Market participants have sniffed out a turn in the economic cycle, and that has resulted in a change in leadership since early May. But much to the frustration of traditional and retail investors, the rising influence of the so-called fast-money players has accentuated both the positives and the negatives.
As the Bank of Japan moved to end its quantitative easing and the
failed to signal a pause on May 10, many hedge funds took their money out of riskier asset classes. Since then, they have increasingly joined the long-term investors by buying the once-benign tortoises of the stock market.
"We have been long consumer staples, food companies, utilities and pharma," says one hedge fund manager who declines to be named. "We're short industrials, and tech, and others were doing the same thing or similar trades," he says, adding that hedge funds primarily use ETFs, the indices and baskets of stocks to pursue the rotation.
But with 30% to 50% of trading on any given day driven by hedge funds, according to Mary Ann Bartels, chief markets analyst at Merrill Lynch, there could be plenty of risk in playing it safe.
In a sign of the new fast-money fashion, the "safe and boring" utilities sector touched an all-time high intraday Wednesday, while the broader market averages were led by consumer staples and other recession-proof stocks.
Dow Jones Industrial Average
closed up 0.7% to 11,199.93, while the
finished the day up 0.6% to close at 1278.55 and the
gained 0.8% to 2078.81. The Dow Jones Utilities index closed down 0.04%, ending at 438.05, but reached 440.38 intraday. The market seemed to ignore the latest run-up in oil, which closed at $76.05 per barrel.
One of the ultimate defensive companies,
Procter & Gamble
, was one of the best performers Thursday. The company reported strong earnings, and its shares jumped 4.2%.
In other "unsexy" stock news,
rallied after reporting quarterly results.
That these companies jumped on strong earnings is an oddity in this market. Throughout second-quarter earnings season, investors barely bought into companies that reported strong earnings, but they
punished companies that reported even narrow misses.
were Wednesday's examples, while
suffered another 5.7% haircut after Tuesday's disappointment. (Meanwhile,
shares were recently down more than 9% in after-hours trading after merely meeting expectations and reporting lower margins.)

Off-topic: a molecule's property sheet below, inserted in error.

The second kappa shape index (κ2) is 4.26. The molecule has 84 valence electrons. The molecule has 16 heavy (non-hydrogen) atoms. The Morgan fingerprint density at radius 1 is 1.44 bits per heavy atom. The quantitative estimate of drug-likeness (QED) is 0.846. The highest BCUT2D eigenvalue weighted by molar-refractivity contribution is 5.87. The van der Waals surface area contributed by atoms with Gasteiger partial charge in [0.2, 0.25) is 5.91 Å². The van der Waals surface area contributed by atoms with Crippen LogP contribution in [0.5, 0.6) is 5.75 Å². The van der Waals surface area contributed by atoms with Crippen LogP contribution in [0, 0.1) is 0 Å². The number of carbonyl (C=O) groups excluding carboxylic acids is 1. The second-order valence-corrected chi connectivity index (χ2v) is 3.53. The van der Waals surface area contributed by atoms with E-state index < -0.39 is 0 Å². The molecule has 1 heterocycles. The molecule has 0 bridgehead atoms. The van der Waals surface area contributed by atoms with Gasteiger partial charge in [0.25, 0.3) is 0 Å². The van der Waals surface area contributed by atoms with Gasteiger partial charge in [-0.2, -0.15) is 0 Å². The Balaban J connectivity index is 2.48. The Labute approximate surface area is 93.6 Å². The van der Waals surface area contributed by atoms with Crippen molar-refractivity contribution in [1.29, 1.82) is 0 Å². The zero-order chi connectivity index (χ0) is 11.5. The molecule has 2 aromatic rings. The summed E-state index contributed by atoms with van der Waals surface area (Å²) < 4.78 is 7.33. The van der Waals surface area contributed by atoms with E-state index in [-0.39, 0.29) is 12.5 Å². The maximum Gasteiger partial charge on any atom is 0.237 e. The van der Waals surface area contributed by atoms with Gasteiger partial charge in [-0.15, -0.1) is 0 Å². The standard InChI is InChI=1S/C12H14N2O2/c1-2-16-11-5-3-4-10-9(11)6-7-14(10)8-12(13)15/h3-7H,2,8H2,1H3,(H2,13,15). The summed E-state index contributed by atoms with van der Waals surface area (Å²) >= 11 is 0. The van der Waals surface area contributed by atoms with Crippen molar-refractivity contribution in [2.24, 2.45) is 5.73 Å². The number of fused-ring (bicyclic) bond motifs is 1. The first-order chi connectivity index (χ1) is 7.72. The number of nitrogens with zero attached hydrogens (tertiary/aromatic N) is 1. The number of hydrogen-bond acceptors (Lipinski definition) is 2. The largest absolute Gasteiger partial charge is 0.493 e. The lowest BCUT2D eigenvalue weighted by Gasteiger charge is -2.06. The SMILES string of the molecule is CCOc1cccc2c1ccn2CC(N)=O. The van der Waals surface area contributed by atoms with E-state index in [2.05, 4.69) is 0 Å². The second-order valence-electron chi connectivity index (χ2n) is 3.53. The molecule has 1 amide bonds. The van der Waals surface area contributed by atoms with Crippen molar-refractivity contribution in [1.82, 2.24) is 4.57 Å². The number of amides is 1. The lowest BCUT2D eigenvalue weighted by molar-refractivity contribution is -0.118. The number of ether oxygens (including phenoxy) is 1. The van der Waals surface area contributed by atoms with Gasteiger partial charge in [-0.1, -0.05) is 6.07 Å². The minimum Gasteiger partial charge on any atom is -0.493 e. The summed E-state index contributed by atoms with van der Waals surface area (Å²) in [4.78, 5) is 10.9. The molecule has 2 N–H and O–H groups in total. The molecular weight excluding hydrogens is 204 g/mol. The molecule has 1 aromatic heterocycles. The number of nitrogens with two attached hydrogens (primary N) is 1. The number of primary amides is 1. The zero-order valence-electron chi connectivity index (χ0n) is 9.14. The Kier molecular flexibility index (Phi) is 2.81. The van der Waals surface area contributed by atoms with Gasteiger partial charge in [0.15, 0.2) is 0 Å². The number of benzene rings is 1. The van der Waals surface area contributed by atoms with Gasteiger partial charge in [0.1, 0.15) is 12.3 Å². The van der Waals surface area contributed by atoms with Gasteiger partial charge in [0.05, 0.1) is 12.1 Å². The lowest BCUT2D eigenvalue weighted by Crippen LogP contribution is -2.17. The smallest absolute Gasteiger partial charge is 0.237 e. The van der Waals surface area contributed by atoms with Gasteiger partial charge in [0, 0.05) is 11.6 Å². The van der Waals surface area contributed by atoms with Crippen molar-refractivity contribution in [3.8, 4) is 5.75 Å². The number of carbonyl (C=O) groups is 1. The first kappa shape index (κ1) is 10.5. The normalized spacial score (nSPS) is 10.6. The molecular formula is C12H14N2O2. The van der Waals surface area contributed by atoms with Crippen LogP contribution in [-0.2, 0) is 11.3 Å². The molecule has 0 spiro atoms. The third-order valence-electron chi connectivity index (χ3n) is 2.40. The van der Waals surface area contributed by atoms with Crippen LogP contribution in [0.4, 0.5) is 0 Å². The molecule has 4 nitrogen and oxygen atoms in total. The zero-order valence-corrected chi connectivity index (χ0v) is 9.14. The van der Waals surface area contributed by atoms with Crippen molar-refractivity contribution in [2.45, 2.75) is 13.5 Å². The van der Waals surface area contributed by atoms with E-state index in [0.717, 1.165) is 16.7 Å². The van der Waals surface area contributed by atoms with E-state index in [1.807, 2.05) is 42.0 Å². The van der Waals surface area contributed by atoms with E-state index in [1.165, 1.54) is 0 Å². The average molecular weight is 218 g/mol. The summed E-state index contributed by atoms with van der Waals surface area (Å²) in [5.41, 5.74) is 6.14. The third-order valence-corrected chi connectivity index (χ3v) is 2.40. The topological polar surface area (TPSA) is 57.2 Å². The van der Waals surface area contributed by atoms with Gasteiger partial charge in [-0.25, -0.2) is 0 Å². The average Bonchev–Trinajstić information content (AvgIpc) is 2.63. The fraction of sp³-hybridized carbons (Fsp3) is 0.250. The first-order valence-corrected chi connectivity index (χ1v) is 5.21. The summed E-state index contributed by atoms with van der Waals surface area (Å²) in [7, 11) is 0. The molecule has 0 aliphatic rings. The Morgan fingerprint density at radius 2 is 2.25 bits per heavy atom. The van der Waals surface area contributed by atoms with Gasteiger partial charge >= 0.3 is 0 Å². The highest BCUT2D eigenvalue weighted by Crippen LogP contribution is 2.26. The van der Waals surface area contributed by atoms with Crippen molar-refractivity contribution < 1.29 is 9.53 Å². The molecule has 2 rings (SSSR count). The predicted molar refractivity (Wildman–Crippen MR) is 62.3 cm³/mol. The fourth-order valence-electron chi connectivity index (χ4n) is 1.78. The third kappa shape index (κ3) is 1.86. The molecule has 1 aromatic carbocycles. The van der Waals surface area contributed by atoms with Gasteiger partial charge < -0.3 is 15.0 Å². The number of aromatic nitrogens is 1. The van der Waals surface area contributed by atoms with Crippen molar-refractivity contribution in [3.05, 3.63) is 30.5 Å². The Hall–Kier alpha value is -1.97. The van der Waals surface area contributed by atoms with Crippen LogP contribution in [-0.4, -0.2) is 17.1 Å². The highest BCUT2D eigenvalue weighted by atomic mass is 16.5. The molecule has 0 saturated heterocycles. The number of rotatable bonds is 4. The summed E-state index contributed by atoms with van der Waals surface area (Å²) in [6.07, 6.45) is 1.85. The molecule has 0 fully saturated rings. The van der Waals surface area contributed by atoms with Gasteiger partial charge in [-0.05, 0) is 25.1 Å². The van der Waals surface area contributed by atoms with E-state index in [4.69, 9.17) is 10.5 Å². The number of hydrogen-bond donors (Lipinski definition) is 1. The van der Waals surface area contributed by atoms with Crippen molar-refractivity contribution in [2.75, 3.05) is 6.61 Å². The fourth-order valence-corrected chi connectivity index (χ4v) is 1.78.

It used to be that stocks would weaken 1% or 2% if they missed earnings, and investors would debate the strength of the company's fundamentals. Now, if a company misses, the reaction of hedge funds and other fast-money players can be brutally ruthless, which, in turn, can fuel additional selling by erstwhile long-term investors.
When a stock is down 10% or 20%, portfolio managers of a more traditional bent can't just sit back and weather the storm, even if they believe in the stock in the long term. "The client or consultant comes and says, 'This stock is down 20%, what are you doing about it?' and you can't not react," says Brett Gallagher, head of U.S. equities at Julius Baer Investment Management. "You can't say the market is wrong. You have to have an answer."
Gallagher, who defines short-term investors as "renters" and long-term investors as "owners," says "stocks that were renters performed well through April."
But sometime after May, the "owner" stocks ended up performing better, he says, adding that he isn't 100% sure that the renters have moved into the owner-oriented stocks, but recommends watching stocks' turnover rates -- available on a Bloomberg terminal or other trading systems. "One needs to be more cautious when the turnover period is very short," he writes.
According to his research, the highest turnovers are in tech and materials stocks, including semiconductor company
Those with the least turnover are typically in the consumer staples, financials and pharmaceutical stocks, including beverage company
Stocks in the S&P 500 with the shortest holding periods returned the least over the past six months, three months or even five days, according to Gallagher. Only in the first three months of the year did the highest-turnover stocks perform best, but that was because the whole market was embracing materials and small-cap "rentals."
Clearly, "it has become more important to know what fast money is doing," says Gallagher. "You spend your time looking for pearls and you end up spending more time fighting off the short-term players" whose presence has forced other investors to shorten their time horizons.
As the fast money has migrated into traditional defensive stocks, large speculators also spent the last couple of weeks covering short positions in the Treasury market, according to Merrill's Bartels. The Treasury bond market has rallied sharply of late -- which market participants take to mean the bond market is telegraphing expectations for a
rate pause. Hedge funds also are short the dollar and long the euro, a bet that may turn ugly if the Fed hikes next week.
On Wednesday, the 10-year Treasury bond gained 4/32 to yield 4.96%, while the five-year note gained 2/32 to yield 4.88% and the two-year Treasury bond was unchanged, yielding 4.95%. The dollar strengthened slightly Tuesday vs. the yen and the euro. The euro fell 0.31% to $1.2782, and the dollar gained 0.24% versus the yen to 114.66.
Whatever the market, the renters may become owners during times of transition, but they could be in it just for the flip.
In keeping with TSC's editorial policy, Rappaport doesn't own or short individual stocks. She also doesn't invest in hedge funds or other private investment partnerships. She appreciates your feedback. Click
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